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I began typing the previous post with regards to long wavelengths causing havoc that can sometimes be unsolvable unless you have a stopwatch, but ended up with some generic text. You got the gist anyway.

 

Sounds like you've gone as far as you can on this gestation.

You've confirmed one of my arguments that LFE speakers should not be used for properly recorded music programs, but for material containing synthetic bass only.

 

Whatever you decide, know that the work you have undertaken here is vast and done to a high professional standard.  For your contributions alone you are greatly respected. I hope other SNA members have taken something positive from this thread and add the information into their builds.

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On 01/05/2021 at 12:19 PM, BioBrian said:

The main point here for me here (can't be bothered arguing it in the other threads) is that keeping bass stereo gives a live, open sound, and mono bass kills that.

 

There is a reason for this that is something specific to your system.

 

There's nothing wrong with you leaving them stereo, or whatever you want to do, of course ..... but the general conclusion you seem to be drawing about this, are incorrect.

 

.... even the conclusion that "in my system, stereo sounds better" ... is "flawed", as you have not conducted an "apples to apples" comparison... so of course it sounds different (likely very).

 

On 01/05/2021 at 12:19 PM, BioBrian said:

So to anyone sweating over the theoretical arguments out there - just try stereo bass, and see for yourself.

 

They will get very different result.... as in, when the do the change, it would sound different (just like you have noticed).

 

This isn't because one is better than the other...... but because without both being calibrated correctly, the results will be different (potentially very).

 

If you had to take a roll of the dice (without any sort of calibration) ..... you would always expect to get better result if you allowed VLF to come from more sources.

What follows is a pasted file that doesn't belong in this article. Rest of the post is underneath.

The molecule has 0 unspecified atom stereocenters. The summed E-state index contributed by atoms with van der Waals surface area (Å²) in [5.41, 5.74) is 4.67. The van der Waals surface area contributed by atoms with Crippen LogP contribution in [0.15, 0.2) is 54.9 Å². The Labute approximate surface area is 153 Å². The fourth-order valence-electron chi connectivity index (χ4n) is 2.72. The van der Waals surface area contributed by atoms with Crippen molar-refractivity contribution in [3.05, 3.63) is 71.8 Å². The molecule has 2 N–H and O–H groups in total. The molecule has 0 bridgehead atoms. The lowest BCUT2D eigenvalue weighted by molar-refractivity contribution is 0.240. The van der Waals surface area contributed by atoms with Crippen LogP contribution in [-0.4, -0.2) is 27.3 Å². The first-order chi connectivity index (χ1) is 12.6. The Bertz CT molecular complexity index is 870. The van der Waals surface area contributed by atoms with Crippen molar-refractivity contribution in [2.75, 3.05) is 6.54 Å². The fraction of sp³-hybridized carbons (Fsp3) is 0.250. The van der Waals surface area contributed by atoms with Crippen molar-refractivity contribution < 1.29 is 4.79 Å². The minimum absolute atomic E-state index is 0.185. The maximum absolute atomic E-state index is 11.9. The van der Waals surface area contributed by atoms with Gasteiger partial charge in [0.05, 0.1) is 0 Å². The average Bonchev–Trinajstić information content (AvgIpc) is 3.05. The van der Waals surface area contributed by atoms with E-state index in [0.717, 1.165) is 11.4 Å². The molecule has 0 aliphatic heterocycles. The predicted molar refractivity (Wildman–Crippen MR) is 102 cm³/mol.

On 01/05/2021 at 12:19 PM, BioBrian said:

Make sure the subs are a similar distance from you as your front L & R speakers (or adjust timing with DSP if you are of that persuasion)

 

Pretty much irrelevant at LF.... aside from its impact on levels, which is taken into any rudimentary calibration.

 

On 01/05/2021 at 12:19 PM, BioBrian said:

As for the directionality of bass, I don't believe it's omni at all. You can tell where thunder comes from

 

Because it contains high frequencies.

 

On 01/05/2021 at 12:19 PM, BioBrian said:

and it's not just the high frequencies

 

It's definitely not the low frequencies.   What you are saying simply contradicts the laws of physics and all known experimental evidence.

 

Quote

As the frequency drops below 80 Hz it becomes difficult or impossible to use either time difference or level difference to determine a sound's lateral source, because the phase difference between the ears becomes too small for a directional evaluation

 

 

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Posted (edited)
16 hours ago, davewantsmoore said:

It's definitely not the low frequencies.   What you are saying simply contradicts the laws of physics and all known experimental evidence.

 

Quote

As the frequency drops below 80 Hz it becomes difficult or impossible to use either time difference or level difference to determine a sound's lateral source, because the phase difference between the ears becomes too small for a directional evaluation

 

 

Dave,  I'm not saying the the laws of physics are wrong,  or that the ear/ wavelength ratio is irrelevant (I have a massive noggin by the way) but perhaps there is more to this LF directionality than just what the ears hear.   There is so much energy in those bottom few octaves that they are felt as well as heard,  and maybe it is a tactile thing people like Brian and myself are processing which augments a poorly triangulated sound source due to limited ear to ear separation. 

 

Something to consider,  a supplementary method of sound location...

Edited by acg
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5 hours ago, acg said:

but perhaps there is more to this LF directionality than just what the ears hear

 

I'm not really sure what to say to you.

 

Our understanding of how perception of sound works.... tells us that we should not be able to perceive low frequency directionality.

 

Experiments show we cannot perceive low frequency directionality.... all of them.   I'd be very excited to see any which shows otherwise, at it would say that our whole understanding of hearing and sound is incorrect.   (I'll wait)  ;) 

 

There are somethings we should not confuse.....

 

We can make recordings of bass (typically it has to be "artificially constructed" due to the atypical phases involved, ie. it could never be recorded with any normal 'multi mike recording technique') .... which sound like they "move"... phase around your head or whatever.....   but this effect is not you hearing the source (speaker) direction....  it's a tonal type effect... and the effect can be created with the subwoofers in any position  (as their location is largely irrelevent, because you don't hear where the sound originates from).